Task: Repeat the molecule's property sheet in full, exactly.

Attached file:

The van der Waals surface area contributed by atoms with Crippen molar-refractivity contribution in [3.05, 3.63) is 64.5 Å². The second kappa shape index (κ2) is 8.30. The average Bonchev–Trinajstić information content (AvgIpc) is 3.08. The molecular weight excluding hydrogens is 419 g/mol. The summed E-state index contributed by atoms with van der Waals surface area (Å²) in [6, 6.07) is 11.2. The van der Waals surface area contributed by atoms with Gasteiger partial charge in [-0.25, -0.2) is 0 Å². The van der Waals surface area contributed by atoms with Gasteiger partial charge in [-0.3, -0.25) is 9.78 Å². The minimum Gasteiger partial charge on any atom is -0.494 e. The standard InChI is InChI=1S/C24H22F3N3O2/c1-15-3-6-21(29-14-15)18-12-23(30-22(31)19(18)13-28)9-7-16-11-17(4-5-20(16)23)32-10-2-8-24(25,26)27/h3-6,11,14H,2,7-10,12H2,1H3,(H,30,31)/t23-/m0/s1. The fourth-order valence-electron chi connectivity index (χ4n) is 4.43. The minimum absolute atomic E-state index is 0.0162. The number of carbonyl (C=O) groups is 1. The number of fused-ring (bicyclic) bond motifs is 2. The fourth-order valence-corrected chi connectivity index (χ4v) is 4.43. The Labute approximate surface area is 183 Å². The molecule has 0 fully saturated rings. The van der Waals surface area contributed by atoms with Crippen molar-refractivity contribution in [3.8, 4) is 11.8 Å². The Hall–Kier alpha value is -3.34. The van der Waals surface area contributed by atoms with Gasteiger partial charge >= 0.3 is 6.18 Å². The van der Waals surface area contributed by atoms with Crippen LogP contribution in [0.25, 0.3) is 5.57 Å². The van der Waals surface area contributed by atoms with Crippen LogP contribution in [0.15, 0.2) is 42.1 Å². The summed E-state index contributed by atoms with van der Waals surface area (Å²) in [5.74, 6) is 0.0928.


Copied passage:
The van der Waals surface area contributed by atoms with Crippen molar-refractivity contribution in [3.05, 3.63) is 64.5 Å². The second kappa shape index (κ2) is 8.30. The average Bonchev–Trinajstić information content (AvgIpc) is 3.08. The molecular weight excluding hydrogens is 419 g/mol. The summed E-state index contributed by atoms with van der Waals surface area (Å²) in [6, 6.07) is 11.2. The van der Waals surface area contributed by atoms with Gasteiger partial charge in [-0.25, -0.2) is 0 Å². The van der Waals surface area contributed by atoms with Gasteiger partial charge in [-0.3, -0.25) is 9.78 Å². The minimum Gasteiger partial charge on any atom is -0.494 e. The standard InChI is InChI=1S/C24H22F3N3O2/c1-15-3-6-21(29-14-15)18-12-23(30-22(31)19(18)13-28)9-7-16-11-17(4-5-20(16)23)32-10-2-8-24(25,26)27/h3-6,11,14H,2,7-10,12H2,1H3,(H,30,31)/t23-/m0/s1. The fourth-order valence-electron chi connectivity index (χ4n) is 4.43. The minimum absolute atomic E-state index is 0.0162. The number of carbonyl (C=O) groups is 1. The number of fused-ring (bicyclic) bond motifs is 2. The fourth-order valence-corrected chi connectivity index (χ4v) is 4.43. The Labute approximate surface area is 183 Å². The molecule has 0 fully saturated rings. The van der Waals surface area contributed by atoms with Crippen molar-refractivity contribution in [3.8, 4) is 11.8 Å². The Hall–Kier alpha value is -3.34. The van der Waals surface area contributed by atoms with Gasteiger partial charge >= 0.3 is 6.18 Å². The van der Waals surface area contributed by atoms with Crippen LogP contribution in [0.25, 0.3) is 5.57 Å². The van der Waals surface area contributed by atoms with Crippen LogP contribution in [0.15, 0.2) is 42.1 Å². The summed E-state index contributed by atoms with van der Waals surface area (Å²) in [5.74, 6) is 0.0928.